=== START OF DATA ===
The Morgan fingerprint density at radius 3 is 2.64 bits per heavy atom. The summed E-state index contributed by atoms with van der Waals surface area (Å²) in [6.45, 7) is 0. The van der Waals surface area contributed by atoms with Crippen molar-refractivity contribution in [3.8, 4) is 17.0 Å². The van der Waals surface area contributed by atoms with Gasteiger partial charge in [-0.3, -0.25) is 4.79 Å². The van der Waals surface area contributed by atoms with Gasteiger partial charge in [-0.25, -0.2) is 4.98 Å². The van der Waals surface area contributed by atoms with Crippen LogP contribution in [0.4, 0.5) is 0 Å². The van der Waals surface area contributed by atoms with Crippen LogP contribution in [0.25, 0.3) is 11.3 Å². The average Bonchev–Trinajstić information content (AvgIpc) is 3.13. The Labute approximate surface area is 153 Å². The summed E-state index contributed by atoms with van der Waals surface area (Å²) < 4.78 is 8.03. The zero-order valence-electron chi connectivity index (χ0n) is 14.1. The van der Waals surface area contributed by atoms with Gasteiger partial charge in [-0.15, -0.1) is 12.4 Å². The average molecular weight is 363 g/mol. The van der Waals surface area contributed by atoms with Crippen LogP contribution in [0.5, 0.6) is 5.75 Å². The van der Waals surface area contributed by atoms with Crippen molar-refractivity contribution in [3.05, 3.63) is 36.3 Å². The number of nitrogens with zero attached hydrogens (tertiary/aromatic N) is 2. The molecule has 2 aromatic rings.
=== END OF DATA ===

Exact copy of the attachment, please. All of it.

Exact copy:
The Morgan fingerprint density at radius 3 is 2.64 bits per heavy atom. The summed E-state index contributed by atoms with van der Waals surface area (Å²) in [6.45, 7) is 0. The van der Waals surface area contributed by atoms with Crippen molar-refractivity contribution in [3.8, 4) is 17.0 Å². The van der Waals surface area contributed by atoms with Gasteiger partial charge in [-0.3, -0.25) is 4.79 Å². The van der Waals surface area contributed by atoms with Gasteiger partial charge in [-0.25, -0.2) is 4.98 Å². The van der Waals surface area contributed by atoms with Crippen LogP contribution in [0.4, 0.5) is 0 Å². The van der Waals surface area contributed by atoms with Crippen LogP contribution in [0.25, 0.3) is 11.3 Å². The average Bonchev–Trinajstić information content (AvgIpc) is 3.13. The Labute approximate surface area is 153 Å². The summed E-state index contributed by atoms with van der Waals surface area (Å²) < 4.78 is 8.03. The zero-order valence-electron chi connectivity index (χ0n) is 14.1. The van der Waals surface area contributed by atoms with Gasteiger partial charge in [-0.15, -0.1) is 12.4 Å². The average molecular weight is 363 g/mol. The van der Waals surface area contributed by atoms with Crippen LogP contribution in [0.5, 0.6) is 5.75 Å². The van der Waals surface area contributed by atoms with Crippen molar-refractivity contribution in [3.05, 3.63) is 36.3 Å². The number of nitrogens with zero attached hydrogens (tertiary/aromatic N) is 2. The molecule has 2 aromatic rings.